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Peaks at Lake Placid approved

This image shows a site plan for the Peaks at Lake Placid complex presented during a public hearing on the project in January. (Photo provided)

LAKE PLACID — A large-scale housing development in Lake Placid has gotten the go-ahead.

Local developer Joseph Barile’s Peaks at Lake Placid complex on Barn Road received approval from the Lake Placid-North Elba Joint Review Board on Wednesday, marking the end to a more than seven-month-long review process.

“The project is approved,” Review Board Chairman Rick Thompson, who recently replaced Bill Hurley, said Wednesday. “Thank you very much and good luck.”

Construction of the sprawling 355-unit housing complex at the former W. Alton Jones Cell Science Center is slated to begin in May and continue for two years. The Peaks will be used first as athlete housing for the 2023 World University Games, then as residential homes.

Barile has described his complex as “mid-level workforce housing.” The Peaks are expected to include 265 apartments for rent and 90 condominiums. Of the 265 apartments, 37 will be rented at a price considered affordable to someone making 120% of Essex County’s area median income, which would mean rents up to about $1,100 per month as of the latest figures, which could change by the time the complex is built. The other 228 apartments would likely be rented at a higher rate.

This image shows a site plan for the Peaks at Lake Placid complex presented during a public hearing on the project in January. (Photo provided)

The units at the Peaks will likely be rented at a higher price than those at two other Lake Placid housing complexes in the works, but the Peaks is expected to feature more amenities, such as a clubhouse, fitness center, swimming pool, day care center, recreational fields and underground parking garages for the residents to use.

The units will be deed-restricted to ensure they won’t be used as short-term vacation rentals. This deed restriction is expected to be enforced by a homeowner’s association at the complex.

The complex is expected to largely run off of green energy. Barile has repeatedly touted this project as one of the largest residential green energy projects in the country. He has said his goal is an 80% reduction of the carbon footprint. Plans for the project include many solar panels. Also, a large portion of the property, about 25 of 34.5 acres, would be left as green space.

Barile, a 1988 Olympic doubles luge athlete, has been involved with the construction of many properties in Lake Placid, including the Whiteface Lodge and the Outpost Shopping Plaza. Having gone through the review and planning process before, much of the engineering and planning work for the Peaks was done before the plans were submitted to the review board, according to Barile.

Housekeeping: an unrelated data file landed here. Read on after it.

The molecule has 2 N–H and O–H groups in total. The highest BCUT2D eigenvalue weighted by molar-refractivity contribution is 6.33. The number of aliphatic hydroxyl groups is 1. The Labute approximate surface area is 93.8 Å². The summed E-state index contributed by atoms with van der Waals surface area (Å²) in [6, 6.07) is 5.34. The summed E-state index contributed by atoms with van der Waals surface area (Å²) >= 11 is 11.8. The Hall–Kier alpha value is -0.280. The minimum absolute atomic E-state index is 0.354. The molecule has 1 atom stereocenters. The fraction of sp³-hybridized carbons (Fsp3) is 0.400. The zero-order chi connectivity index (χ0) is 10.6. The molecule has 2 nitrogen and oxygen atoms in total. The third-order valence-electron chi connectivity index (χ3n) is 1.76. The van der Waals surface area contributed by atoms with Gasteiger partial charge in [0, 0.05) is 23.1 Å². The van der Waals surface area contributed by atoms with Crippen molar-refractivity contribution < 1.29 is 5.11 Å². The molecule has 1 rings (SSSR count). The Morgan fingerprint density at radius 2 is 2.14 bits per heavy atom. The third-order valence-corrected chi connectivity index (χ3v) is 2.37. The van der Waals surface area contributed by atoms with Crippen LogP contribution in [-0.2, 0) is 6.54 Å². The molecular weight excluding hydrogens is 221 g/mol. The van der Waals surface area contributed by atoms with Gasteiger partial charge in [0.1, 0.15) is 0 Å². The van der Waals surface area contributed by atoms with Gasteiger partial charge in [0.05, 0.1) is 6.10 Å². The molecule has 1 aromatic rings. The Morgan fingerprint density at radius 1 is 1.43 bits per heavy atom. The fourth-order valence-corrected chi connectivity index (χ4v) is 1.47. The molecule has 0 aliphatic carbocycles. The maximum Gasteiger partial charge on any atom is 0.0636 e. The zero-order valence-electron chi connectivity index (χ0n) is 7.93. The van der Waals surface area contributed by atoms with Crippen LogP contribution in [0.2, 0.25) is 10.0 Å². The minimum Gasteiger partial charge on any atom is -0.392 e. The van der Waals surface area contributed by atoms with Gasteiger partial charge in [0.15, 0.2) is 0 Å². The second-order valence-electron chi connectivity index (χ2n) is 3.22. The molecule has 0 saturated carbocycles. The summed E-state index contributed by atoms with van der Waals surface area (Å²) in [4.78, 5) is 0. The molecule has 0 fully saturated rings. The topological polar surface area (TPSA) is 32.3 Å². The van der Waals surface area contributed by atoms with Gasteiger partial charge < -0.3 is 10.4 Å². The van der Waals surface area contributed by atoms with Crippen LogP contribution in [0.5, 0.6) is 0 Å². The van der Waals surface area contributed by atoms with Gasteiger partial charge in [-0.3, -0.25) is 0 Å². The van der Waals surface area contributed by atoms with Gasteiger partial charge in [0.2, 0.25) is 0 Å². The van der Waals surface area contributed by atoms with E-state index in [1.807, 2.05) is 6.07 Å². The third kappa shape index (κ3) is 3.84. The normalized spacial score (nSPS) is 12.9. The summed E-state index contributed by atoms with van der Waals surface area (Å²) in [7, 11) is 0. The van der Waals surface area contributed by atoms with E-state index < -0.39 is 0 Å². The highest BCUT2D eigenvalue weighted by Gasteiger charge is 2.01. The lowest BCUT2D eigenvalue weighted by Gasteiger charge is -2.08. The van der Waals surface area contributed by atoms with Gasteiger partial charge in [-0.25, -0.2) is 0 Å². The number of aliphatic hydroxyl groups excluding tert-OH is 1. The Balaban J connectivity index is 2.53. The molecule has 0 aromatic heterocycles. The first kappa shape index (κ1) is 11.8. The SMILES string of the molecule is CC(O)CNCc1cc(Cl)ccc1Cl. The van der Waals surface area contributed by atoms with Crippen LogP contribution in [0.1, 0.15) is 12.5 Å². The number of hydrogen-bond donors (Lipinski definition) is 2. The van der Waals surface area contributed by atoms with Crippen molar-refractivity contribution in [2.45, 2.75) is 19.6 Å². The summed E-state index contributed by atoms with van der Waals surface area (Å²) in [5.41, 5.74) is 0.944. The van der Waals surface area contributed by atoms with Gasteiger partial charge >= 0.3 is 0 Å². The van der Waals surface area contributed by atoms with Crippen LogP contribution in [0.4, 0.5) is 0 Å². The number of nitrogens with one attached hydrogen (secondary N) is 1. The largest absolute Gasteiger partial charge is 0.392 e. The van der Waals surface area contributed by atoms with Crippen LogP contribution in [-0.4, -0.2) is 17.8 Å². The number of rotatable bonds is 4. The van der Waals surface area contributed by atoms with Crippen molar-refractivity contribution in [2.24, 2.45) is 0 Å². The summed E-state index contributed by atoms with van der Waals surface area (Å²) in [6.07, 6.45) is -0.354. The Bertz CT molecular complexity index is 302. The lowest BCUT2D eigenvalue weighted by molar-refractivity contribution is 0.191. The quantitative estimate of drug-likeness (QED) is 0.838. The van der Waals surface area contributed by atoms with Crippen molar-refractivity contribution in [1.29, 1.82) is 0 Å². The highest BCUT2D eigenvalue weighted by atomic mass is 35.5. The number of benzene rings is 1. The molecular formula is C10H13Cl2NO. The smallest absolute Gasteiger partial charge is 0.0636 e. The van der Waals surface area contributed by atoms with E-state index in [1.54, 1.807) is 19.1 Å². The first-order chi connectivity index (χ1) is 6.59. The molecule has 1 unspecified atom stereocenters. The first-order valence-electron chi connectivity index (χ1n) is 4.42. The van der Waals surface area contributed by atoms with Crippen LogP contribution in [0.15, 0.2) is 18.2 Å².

The Peaks has been in the works since December 2019, he said.

This image shows a site plan for the Peaks at Lake Placid complex presented during a public hearing on the project in January. (Photo provided)

It was about one year ago that the plans for this property first became public after the North Elba Town Council agreed for the town to temporarily hold the exclusive option to buy the property. That paved the way for a developer to take on this project and eventually build housing there, but it also let the town set conditions. One of those conditions was that the housing units would not be used as short-term vacation rentals. The town has since transferred it option to buy the property to Barile.

The former biotech campus property where the Peaks will be built is still currently owned by PEG Enterprises LLC, according to Essex County property records. As of 2007, PEG Enterprises LLC included Adirondack Trading Company owner Gregory Peacock as well as J. Patrick Barrett — who died in 2019 — and Edwin Weibrecht, who owns the Mirror Lake Inn and part of the Whiteface Club and Resort, co-owned with Barrett. Peacock’s signature was on the option agreement with the town last year.

Not long after the plans became public last year, the Regional Office of Sustainable Tourism presented developed conceptual designs for the complex that look somewhat similar to Barile’s current site plan.

“A lot of work behind the scenes was done,” Barile said. “The (review) board did a great job in evaluating that information and moving the project forward.”

The state Adirondack Park Agency is expected to make a decision next month on whether to authorize a conditional use permit for the complex. Barile says he is hopeful.

This project was the largest development to come before the Joint Review Board in some time — perhaps ever. It’s one of three housing projects in the works right now. The other two are both slated to be built on Wesvalley Road. One of them, MacKenzie Outlook, is expected to be a 60-unit affordable housing development. The other is Fawn Valley, with 22 units. Most of the homes and condos at Fawn Valley are expected to exceed the town’s definition of “affordable” in its land use code, but for Lake Placid now — when multi-million-dollar lakefront homes are bought up each year — the developer’s target price of $155,000 for a condo and $185,000 for a single-family house is relatively low.

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